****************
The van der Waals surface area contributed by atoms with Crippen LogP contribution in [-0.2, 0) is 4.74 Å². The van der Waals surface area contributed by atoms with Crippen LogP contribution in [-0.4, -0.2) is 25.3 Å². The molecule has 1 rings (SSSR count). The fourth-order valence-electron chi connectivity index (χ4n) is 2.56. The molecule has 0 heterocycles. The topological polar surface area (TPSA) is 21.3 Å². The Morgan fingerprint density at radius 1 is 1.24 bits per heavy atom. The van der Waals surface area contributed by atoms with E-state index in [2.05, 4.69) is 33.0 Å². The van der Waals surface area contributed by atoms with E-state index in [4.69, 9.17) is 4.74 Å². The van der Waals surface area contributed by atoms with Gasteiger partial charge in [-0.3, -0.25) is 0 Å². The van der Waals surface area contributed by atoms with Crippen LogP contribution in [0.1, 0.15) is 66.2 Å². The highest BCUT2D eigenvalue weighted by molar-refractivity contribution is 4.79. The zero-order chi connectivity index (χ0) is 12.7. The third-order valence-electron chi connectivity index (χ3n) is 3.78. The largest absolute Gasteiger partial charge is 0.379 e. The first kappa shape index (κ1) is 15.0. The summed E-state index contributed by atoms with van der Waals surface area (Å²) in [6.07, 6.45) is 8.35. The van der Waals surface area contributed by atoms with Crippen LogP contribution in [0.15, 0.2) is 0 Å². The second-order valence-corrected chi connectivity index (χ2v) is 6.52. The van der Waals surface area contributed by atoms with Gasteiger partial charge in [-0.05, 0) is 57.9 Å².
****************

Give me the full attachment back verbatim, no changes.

The van der Waals surface area contributed by atoms with Crippen LogP contribution in [-0.2, 0) is 4.74 Å². The van der Waals surface area contributed by atoms with Crippen LogP contribution in [-0.4, -0.2) is 25.3 Å². The molecule has 1 rings (SSSR count). The fourth-order valence-electron chi connectivity index (χ4n) is 2.56. The molecule has 0 heterocycles. The topological polar surface area (TPSA) is 21.3 Å². The Morgan fingerprint density at radius 1 is 1.24 bits per heavy atom. The van der Waals surface area contributed by atoms with E-state index in [2.05, 4.69) is 33.0 Å². The van der Waals surface area contributed by atoms with E-state index in [4.69, 9.17) is 4.74 Å². The van der Waals surface area contributed by atoms with Gasteiger partial charge in [-0.3, -0.25) is 0 Å². The van der Waals surface area contributed by atoms with Crippen LogP contribution in [0.1, 0.15) is 66.2 Å². The highest BCUT2D eigenvalue weighted by molar-refractivity contribution is 4.79. The zero-order chi connectivity index (χ0) is 12.7. The third-order valence-electron chi connectivity index (χ3n) is 3.78. The largest absolute Gasteiger partial charge is 0.379 e. The first kappa shape index (κ1) is 15.0. The summed E-state index contributed by atoms with van der Waals surface area (Å²) in [6.07, 6.45) is 8.35. The van der Waals surface area contributed by atoms with Crippen LogP contribution in [0.15, 0.2) is 0 Å². The second-order valence-corrected chi connectivity index (χ2v) is 6.52. The van der Waals surface area contributed by atoms with Gasteiger partial charge in [-0.05, 0) is 57.9 Å².